Feng Suave utilizing old methods to create new sounds


Feng Suave-Band Camp

So Much For Gardening EP (2021)

Ben Pease, Arts and Entertainment Editor

One heavily reverbed guitar, a bass line dancing out of the root notes, a soft yet steady progression played on keys and the dry, vintage drum rhythm tapping beats as if tossing stones upon a lake and of course, to complete the quintet is frontman Daniel De Jong’s warm, buttery smooth vocals.

The Amsterdamers repertoire contains a casserole of sounds, on their latest EP So Much for Gardening, they continue an impressive streak of original music. The EP features four songs, “Unweaving the Rainbow Forever”, “Come Gather ‘Round”, “Show Me” and “Tomb for Rockets”.

Track one “Unweaving the Rainbow Forever” offers a cheery intro of, “ba, ba, ba’s,” which makes appearances as the bridge throughout the 3 minutes and 18 seconds, not unlike supreme songwriter Brian Wilson’s doo wop style of background vocals, providing structure and melody. 

Track two “Come Gather ‘Round” is a let down, sounding like a chant at summer camp, or a step up, a kindergarten song. Nevertheless, listen for the lead guitar at roughly the two minute mark…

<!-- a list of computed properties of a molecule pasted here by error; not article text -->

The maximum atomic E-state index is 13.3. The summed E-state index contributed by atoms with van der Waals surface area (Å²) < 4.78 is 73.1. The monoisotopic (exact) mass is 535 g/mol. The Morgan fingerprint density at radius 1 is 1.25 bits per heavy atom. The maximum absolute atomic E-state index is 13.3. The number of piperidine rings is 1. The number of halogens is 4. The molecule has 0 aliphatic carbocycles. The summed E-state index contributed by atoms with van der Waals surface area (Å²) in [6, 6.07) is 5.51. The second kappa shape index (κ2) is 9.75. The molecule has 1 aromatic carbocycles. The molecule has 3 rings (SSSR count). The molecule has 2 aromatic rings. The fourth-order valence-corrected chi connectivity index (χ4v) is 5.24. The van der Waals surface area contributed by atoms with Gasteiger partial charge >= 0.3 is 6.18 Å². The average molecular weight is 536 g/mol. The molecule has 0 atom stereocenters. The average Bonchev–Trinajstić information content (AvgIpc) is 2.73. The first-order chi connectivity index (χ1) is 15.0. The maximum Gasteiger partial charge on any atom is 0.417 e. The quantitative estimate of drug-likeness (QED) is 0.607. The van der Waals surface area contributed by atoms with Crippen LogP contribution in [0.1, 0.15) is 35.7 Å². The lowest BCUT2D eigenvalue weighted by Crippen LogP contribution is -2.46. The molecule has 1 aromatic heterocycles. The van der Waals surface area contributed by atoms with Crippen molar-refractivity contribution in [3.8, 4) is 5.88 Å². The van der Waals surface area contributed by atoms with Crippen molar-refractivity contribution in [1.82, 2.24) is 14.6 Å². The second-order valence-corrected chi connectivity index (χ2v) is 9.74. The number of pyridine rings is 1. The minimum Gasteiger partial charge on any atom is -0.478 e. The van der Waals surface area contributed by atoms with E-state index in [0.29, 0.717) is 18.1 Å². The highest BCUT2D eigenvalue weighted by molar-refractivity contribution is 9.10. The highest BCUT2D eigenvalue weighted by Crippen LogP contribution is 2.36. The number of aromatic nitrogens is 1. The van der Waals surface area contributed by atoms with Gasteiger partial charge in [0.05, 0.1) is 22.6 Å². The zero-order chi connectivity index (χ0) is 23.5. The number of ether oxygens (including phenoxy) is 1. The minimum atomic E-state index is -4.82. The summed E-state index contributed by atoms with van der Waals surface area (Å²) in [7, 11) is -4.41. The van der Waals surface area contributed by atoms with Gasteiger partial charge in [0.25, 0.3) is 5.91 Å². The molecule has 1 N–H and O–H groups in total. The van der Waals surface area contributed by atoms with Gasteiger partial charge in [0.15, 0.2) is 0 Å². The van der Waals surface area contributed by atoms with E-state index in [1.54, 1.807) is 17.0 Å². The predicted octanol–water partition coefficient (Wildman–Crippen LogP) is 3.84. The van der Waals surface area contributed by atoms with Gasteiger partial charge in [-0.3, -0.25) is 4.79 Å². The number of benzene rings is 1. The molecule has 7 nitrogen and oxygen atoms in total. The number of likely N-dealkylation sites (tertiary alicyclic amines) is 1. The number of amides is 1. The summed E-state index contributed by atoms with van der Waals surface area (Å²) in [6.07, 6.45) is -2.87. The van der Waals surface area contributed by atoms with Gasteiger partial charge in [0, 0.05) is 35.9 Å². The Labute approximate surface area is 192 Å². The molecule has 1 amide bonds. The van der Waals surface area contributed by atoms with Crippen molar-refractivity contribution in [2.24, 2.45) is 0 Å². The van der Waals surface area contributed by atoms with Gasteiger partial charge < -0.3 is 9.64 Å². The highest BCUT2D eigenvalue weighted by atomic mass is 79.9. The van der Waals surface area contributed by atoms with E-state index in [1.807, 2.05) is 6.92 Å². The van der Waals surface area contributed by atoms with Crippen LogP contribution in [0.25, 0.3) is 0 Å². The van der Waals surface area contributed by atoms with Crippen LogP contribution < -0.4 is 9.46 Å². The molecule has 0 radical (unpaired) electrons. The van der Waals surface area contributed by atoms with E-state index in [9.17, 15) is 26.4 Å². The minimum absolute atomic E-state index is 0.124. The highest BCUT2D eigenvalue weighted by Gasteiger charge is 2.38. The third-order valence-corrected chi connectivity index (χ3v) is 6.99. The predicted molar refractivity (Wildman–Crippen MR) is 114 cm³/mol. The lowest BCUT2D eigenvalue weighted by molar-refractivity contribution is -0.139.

Track three “Show Me” is predominantly a slow ballad. The band boasting their ability to switch directions and genres from track to track is quite sincerely a punch in the face  to other groups of similar occupation. 

At last, the final track “Tomb for Rockets”, my personal favorite. This singular song might be the face of Feng Suave. Jam packed into 4 minutes and 24 seconds it features the main genre the band excels at, a combination of just about everything. De Jong’s voice sparkles and shines, showcasing range and dynamics. Make sure to listen to that bass line! 

Past EP’s include their prominent self-titled release in 2017, and Warping Youth published in 2020. The Feng Suave EP features songs like “Honey, There’s No Time” and “Sink into the Floor”. In both, I feel the guitar and bass communicate very well with each other. They blend together while staying intact and precisely on beat. In the beginning of “Honey, There’s No Time”, listen right as the drums come in around 18 seconds into the song, the instruments all form together very beautifully.

Feng Suave’s musicality is rarer than tuna at a sushi bar, especially given how young they are. The music they are releasing currently is masterful, but the Amsterdamians are not even at the top of their game yet, not even close. In a few years, this quintet will be everywhere. 

Check out Feng Suave’s performance at Into The Great Wide Open